A Chance To Sell Olam At S$2.23?

Commodities trader Olam International (SGX: O32) has today announced that a consortium of investors and existing shareholders, led by Breedens Investments Pte. Ltd., would be offering to buy over shares of the company that other shareholders own at price of S$2.23 each. Concurrently, Breeden also has the intention to make an offer for Olam’s outstanding convertible bonds and warrants.

Olam, which does sourcing, processing, warehousing, transporting, shipping, distributing, and marketing for various kinds of agricultural products like cotton, wood, coffee, cocoa, palm, rice, and sugar among others, last closed at S$1.995 yesterday. The offering price thus represents an 11.3% premium over its last transacted price.

Breedens is an indirect wholly-owned subsidiary of Temasek Holdings, which is one of the investment arms of the Singapore government. The rest of the consortium includes Aranda Investments Pte Ltd. and Olam’s founding family and executive committee. Together, they collectively own 52.5% of Olam’s shares with Breedens and Aranada controlling a collective 24.6% stake in the company while the other two make up the remaining 27.9%.

The consortium has made the offer in order to “provide Olam with a stronger long term shareholder base to support Olam’s strategy and growth plans over the medium to long term.”

Shareholders of Olam who are outside the consortium can tender “all, part or none” of their Olam shares at the offer price. At this juncture, the intention of the consortium is for Olam to remain a publicly-listed company. Though, the plan might change depending on the amount of free-float in Olam’s shares left after the tender offer’s completed, which should take place within the next two months. According to Olam’s investor relations, 46.3% of the company’s shares can be considered to be of the free-float variety as of 17 Sep 2013.

There’s also Olam’s position within Singapore’s stock market benchmark, the Straits Times Index (SGX: ^STI), to consider. The index is made up of 30 shares that are selected based on their market value, free float, and liquidity.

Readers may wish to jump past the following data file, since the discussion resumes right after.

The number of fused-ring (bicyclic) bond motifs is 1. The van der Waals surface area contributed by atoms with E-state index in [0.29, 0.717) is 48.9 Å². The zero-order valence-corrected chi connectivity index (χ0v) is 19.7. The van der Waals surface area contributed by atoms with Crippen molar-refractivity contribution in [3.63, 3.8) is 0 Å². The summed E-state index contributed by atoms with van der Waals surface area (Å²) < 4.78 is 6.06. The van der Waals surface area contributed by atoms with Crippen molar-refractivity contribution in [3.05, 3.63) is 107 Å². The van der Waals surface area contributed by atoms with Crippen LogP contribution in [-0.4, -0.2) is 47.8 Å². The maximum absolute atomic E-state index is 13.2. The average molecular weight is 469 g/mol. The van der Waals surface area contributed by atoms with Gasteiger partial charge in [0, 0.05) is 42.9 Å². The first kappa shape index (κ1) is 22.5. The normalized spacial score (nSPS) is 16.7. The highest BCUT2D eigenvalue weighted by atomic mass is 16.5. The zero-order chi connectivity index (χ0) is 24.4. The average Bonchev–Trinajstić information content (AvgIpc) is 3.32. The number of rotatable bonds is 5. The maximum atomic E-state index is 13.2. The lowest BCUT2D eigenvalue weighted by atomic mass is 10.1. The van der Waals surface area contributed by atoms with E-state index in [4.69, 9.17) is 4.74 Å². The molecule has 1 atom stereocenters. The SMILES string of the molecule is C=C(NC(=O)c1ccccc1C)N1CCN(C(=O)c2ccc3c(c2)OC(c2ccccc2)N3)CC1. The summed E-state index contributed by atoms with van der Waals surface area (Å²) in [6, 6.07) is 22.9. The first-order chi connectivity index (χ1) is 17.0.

The market value of Olam shouldn’t cause an issue given that it has a market capitalisation of S$4.77 billion at a share price of S$1.995. It’s the free float and liquidity requirement that might yet force Olam to exit the index even if it remains a publicly-listed company. For instance, the index requires a share to have a free-float of at least 15%; Olam’s free float might just drop below that threshold depending on the number of shares that the consortium eventually acquires.

In any case, the real crux here for shareholders is to determine, for themselves, if Olam really is worth more than S$2.23 per share as a business based on its future prospects. If it isn’t, then the price of S$2.23 would be a nice way for shareholders to wash their hands off the commodities trader. On the other hand, the wish for the consortium to consolidate Olam’s shareholder base to provide support to help grow the company’s business might even see the commodities trader become even more valuable in the years down the road, making the tender offer look like a bargain price.

Olam would be sending the offer documents to its shareholders within the next 21 days. After receiving the documents, shareholders would be given at least 28 day to mull things over and either accept or decline the consortium’s offer.

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The information provided is for general information purposes only and is not intended to be personalised investment or financial advice. Motley Fool Singapore writer Chong Ser Jing doesn’t own shares in any companies mentioned.